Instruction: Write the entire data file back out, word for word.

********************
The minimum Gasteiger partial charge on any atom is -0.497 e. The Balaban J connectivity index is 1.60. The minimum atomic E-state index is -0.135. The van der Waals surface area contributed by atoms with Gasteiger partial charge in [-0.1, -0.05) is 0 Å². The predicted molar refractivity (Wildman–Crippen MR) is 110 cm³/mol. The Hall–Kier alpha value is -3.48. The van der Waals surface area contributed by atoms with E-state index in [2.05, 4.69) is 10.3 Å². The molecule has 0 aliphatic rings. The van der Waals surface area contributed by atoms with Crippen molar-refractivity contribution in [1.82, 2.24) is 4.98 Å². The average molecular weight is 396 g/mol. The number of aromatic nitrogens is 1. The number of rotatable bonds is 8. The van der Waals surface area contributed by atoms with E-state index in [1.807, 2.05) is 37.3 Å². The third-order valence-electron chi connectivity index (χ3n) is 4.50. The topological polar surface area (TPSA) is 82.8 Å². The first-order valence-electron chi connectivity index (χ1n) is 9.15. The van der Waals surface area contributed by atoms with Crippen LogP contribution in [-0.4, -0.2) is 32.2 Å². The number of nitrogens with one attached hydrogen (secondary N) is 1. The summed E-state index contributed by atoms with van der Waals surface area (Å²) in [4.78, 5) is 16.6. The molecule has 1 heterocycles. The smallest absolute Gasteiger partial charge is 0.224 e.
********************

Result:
The minimum Gasteiger partial charge on any atom is -0.497 e. The Balaban J connectivity index is 1.60. The minimum atomic E-state index is -0.135. The van der Waals surface area contributed by atoms with Gasteiger partial charge in [-0.1, -0.05) is 0 Å². The predicted molar refractivity (Wildman–Crippen MR) is 110 cm³/mol. The Hall–Kier alpha value is -3.48. The van der Waals surface area contributed by atoms with E-state index in [2.05, 4.69) is 10.3 Å². The molecule has 0 aliphatic rings. The van der Waals surface area contributed by atoms with Crippen molar-refractivity contribution in [1.82, 2.24) is 4.98 Å². The average molecular weight is 396 g/mol. The number of aromatic nitrogens is 1. The number of rotatable bonds is 8. The van der Waals surface area contributed by atoms with E-state index in [1.807, 2.05) is 37.3 Å². The third-order valence-electron chi connectivity index (χ3n) is 4.50. The topological polar surface area (TPSA) is 82.8 Å². The first-order valence-electron chi connectivity index (χ1n) is 9.15. The van der Waals surface area contributed by atoms with Crippen LogP contribution in [-0.4, -0.2) is 32.2 Å². The number of nitrogens with one attached hydrogen (secondary N) is 1. The summed E-state index contributed by atoms with van der Waals surface area (Å²) in [4.78, 5) is 16.6. The molecule has 1 heterocycles. The smallest absolute Gasteiger partial charge is 0.224 e.